Originally published on Wed February 22, 2012 2:25 pm
Remember last year, when we reported that Italian scientists claimed to have broken the speed of light? Remember the mystical implications of that? The possibility that Einstein was wrong? That our very basic idea of physics was challenged? The idea that you could be shot before a bullet left a gun?
Then you also remember that our friend and astrophysicist Adam Frank warned that these results should be looked at with great suspicion.
Peter Gleick is not just any scientist. He got his doctorate at the University of California, Berkeley and won a MacArthur "genius" award. He is also an outspoken proponent of scientific evidence that humans are responsible for climate change.
And earlier this week, he confessed that he had lied to obtain internal documents from the Heartland Institute, a group that questions to what extent climate change is caused by humans.
If you assumed, as did I, that the coming of winter would mean the end of the Occupy Wall Street Movement, well guess again. Whether because of the unseasonably mild weather prevailing here and elsewhere, Occupy Wall Street encampments stubbornly persist. And despite increasingly more aggressive measures taken against them by local authorities, the “movement” appears to be growing.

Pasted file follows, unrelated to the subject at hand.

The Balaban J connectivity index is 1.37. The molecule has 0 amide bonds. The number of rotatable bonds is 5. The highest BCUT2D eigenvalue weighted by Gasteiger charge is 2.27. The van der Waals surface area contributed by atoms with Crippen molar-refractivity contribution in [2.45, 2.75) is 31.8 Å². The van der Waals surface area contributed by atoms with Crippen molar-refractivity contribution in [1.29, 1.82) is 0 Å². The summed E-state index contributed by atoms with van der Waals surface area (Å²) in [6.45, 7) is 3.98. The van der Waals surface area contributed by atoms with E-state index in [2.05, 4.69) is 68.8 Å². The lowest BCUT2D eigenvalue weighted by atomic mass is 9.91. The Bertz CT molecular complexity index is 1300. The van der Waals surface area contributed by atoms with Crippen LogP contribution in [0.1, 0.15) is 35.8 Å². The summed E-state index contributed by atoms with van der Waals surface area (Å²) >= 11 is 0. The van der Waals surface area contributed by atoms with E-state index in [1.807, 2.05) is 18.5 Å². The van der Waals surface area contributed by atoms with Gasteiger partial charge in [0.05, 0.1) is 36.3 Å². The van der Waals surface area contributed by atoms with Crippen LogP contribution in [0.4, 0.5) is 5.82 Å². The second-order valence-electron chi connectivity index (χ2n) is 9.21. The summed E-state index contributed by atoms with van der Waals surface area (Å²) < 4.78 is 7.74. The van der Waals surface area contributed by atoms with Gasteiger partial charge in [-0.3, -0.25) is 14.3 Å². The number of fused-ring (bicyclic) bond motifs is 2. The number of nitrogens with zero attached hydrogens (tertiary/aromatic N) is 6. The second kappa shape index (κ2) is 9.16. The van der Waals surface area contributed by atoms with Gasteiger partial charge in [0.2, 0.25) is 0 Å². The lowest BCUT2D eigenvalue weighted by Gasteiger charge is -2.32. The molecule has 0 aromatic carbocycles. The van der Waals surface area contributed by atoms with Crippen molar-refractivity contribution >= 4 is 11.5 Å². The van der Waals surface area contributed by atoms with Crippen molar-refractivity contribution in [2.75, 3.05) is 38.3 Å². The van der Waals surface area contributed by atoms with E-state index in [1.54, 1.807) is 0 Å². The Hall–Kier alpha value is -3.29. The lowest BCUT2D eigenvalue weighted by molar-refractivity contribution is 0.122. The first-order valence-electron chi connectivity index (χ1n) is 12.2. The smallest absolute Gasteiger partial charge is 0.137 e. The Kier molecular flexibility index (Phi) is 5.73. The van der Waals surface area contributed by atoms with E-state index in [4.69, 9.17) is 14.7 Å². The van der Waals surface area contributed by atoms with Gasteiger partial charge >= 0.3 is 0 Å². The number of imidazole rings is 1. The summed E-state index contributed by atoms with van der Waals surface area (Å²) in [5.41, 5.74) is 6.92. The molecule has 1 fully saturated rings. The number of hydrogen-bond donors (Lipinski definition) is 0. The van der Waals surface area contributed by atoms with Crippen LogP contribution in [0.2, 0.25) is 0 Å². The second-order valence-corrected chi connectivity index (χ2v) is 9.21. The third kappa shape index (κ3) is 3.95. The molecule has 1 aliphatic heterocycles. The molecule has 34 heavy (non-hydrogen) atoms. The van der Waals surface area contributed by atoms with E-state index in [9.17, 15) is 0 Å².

A key federal panel Wednesday recommended the Food and Drug Administration approve the first new weight-loss drug in more than a decade.
At the conclusion of a day-long hearing, the FDA's Endocrinologic and Metabolic Drugs Advisory Committee voted 20-2 to endorse a request from Vivus to approve the drug Qnexa. The same panel gave a thumbs-down to Qnexa in 2010.
Qnexa is a combination of two generic drugs that are already on the market:
Don’t mean to overreact and risk boosting everybody’s blood pressure higher than opening offers on Facebook’s IPO, but this might be a halfway decent time to seek out a nice, safe, steel bunker to hunker down in or behind, because it’s awards season and heavy metal statuettes are being tossed around like dimes at a county fair. Like the flurry of résumés from the outer office of Michele Bachmann’s inner circle. As plentiful as the doubts currently circling Mitt Romney’s Super PAC.
The top lawyer at the Pentagon offered a strong defense of the Obama administration's targeted killing program Wednesday, arguing the use of lethal force against the enemy is a "long-standing and long-legal practice."
In a speech at Yale University's Law School, Jeh Johnson said there's no real difference between high tech strikes against members of al-Qaida today and the U.S. military decision to target an airplane carrying the commander of the Japanese Navy in 1943.
It's that time of year again — the time when the sports world starts to zone in on basketball's March Madness, hockey's playoff push, baseball's spring training ... and monster trucks. That's right, it's prime time for four-wheeled contraptions that specialize in crushing each other.
While it may be hard to get past the deafening radio ads, a funny thing can happen on the way to a Monster Jam show. It turns out that young fans' giddiness over the awesome destruction they're about to witness can be pretty contagious.